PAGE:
‘If Haiti gives me a government, we can work together toward a better future’

The past few weeks have been some of the most difficult of my presidency. Haitians are no strangers to political instability. Politics is etched into daily life in Haiti — debated in the street and daubed on walls across the country. Political differences are healthy and inherently Haitian. But the current instability comes with a cost we cannot afford to pay.

It has plunged Haiti into a state of gridlock. With a minority in Parliament refusing to vote on the appointment of a government, last year’s budget sat gathering dust, and no easy solution is in sight. So many people require urgent attention: According to the National Council for Food Security, there are approximately 7 million living in poverty, 3 million of whom live in extreme poverty; 350,000 Haitian children do not attend school; and 100,000 children under 5 are malnourished. Haitians have understandably taken to the street demanding answers to pressing questions — and demanding action.

It’s right for the public to hold me, as president, accountable for this country’s governance. I hold myself accountable as well. I was elected by the people with a mandate to improve Haitians’ lives. Each day that our politicians spend fighting among themselves at the expense of the issues that matter to the people — opportunity, safety, rule of law and good governance — is one day too many. I accept my responsibility for that. It is time others do, too.

I am working day and night to fix the current crisis. That has meant trying everything possible to bring together groups for dialogue to find a path forward, no matter how acrimonious the disagreements. It has also meant answering questions that the Haitian people have for me.

The PetroCaribe corruption crisis has plagued our country. Anger is palpable and entirely understandable. For my part, I took to the airwaves to directly answer allegations made against me in a report about PetroCaribe funds. Before running for office, I was a banana farmer and then a successful agricultural entrepreneur in northern Haiti. In 2014, my company was contracted to renovate a road that had fallen into disrepair. The report incorrectly alleges that the work was not done, and that the funds were therefore stolen. That is patently untrue — Agritrans renovated three kilometres of unmetalled road, 85 percent of the total, despite being paid just 35 percent of the total due, or 15 million gourdes. I invite any interested observers to travel to the road and drive along it today.

I have addressed this subject directly and on several occasions. I hope Haitians will see the accusations for what they are: a tool to further the cynical political and financial interests of a small group of people who have been abusing weaknesses in our system for a long time. The PetroCaribe wrongdoing is a decade-old problem, and genuine justice is long overdue. In this hyper-partisan, fractious environment, honesty and justice are distant goals. That is why I am working with the Organization of American States to assemble a team of independent international financial experts for a commission that will work around our broken politics to deliver a fair, credible, objective audit so that Haitian judges can pursue accountability for anyone found to have committed crimes and stolen from the Haitian people.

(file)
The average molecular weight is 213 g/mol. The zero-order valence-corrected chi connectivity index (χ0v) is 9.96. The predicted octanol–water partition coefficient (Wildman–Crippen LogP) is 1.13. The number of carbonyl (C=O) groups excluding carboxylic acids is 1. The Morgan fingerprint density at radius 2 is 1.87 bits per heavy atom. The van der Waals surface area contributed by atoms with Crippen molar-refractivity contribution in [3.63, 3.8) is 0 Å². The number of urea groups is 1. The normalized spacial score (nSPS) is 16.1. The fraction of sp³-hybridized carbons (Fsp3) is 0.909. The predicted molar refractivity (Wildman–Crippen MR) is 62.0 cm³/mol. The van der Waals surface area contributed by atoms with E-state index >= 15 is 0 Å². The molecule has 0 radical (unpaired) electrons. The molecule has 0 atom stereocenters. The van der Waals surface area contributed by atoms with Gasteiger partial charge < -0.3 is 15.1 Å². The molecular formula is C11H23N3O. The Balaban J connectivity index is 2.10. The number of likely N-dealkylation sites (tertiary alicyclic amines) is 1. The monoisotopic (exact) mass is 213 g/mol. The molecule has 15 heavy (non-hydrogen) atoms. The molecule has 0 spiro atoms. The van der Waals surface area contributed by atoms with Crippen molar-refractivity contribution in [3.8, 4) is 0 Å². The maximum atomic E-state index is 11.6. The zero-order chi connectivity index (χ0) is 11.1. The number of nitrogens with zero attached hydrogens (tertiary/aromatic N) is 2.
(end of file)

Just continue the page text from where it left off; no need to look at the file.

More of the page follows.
Appointing this commission is the only way for Haiti’s political system to return to the business of governing. And our first order of business must be to appoint a new government. I have certainly done my part, making compromises in the formation of my own cabinet. Numerous members of the opposition will receive cabinet posts under my proposals. I am ready to go, we need to get moving. There are no excuses left.

The appointment of a government will unlock billions of dollars in development funding that currently sits waiting for our empty parliament to act, earmarked for our electrical grid, agricultural projects and the health and education of the Haitian people. These monies form part of a Citizen’s Development Plan secured from our allies in the United States, Taiwan, Europe, and international financial institutions — it must not be sacrificed on the altar of politics. This is the cost of political gridlock.

While this development plan is crucial and stands to affect Haitians across the country, gaining access to those funds is not the end of the road. We need to think farther ahead. We need to break the cycle of political chaos, thinking past the upcoming parliamentary elections in October and past the end of my administration.

This will be a primary goal of the government I form. I will serve until the end of my term in 2022, then leave office. But without serious, sober reform and commitment to changing who we are truly working for and how we are working for it, the next president — and the president thereafter — will be condemned to face the same challenges that I and those who preceded me have faced. And the people and our country will wind up with nothing.

Working closely with international partners, we will need to design and legislate effective reforms for transparency that have real teeth and give Haitians a sense of accountability and trust in elected officials. We will need to de-politicize and strengthen our electoral commission — to inspire genuine confidence ahead of October’s parliamentary elections. To pass these and other measures, we will need to work together across party lines. Nothing meaningful can be done alone, and I pledge to work with all sectors and parties in Haiti.

We all must be willing. This is difficult and important work that needs to begin immediately. Our country and our people deserve to have hope. They deserve a democratic system that works and a government that gets things done.

The people are waiting.

Jovenel Moise is the president of Haiti.


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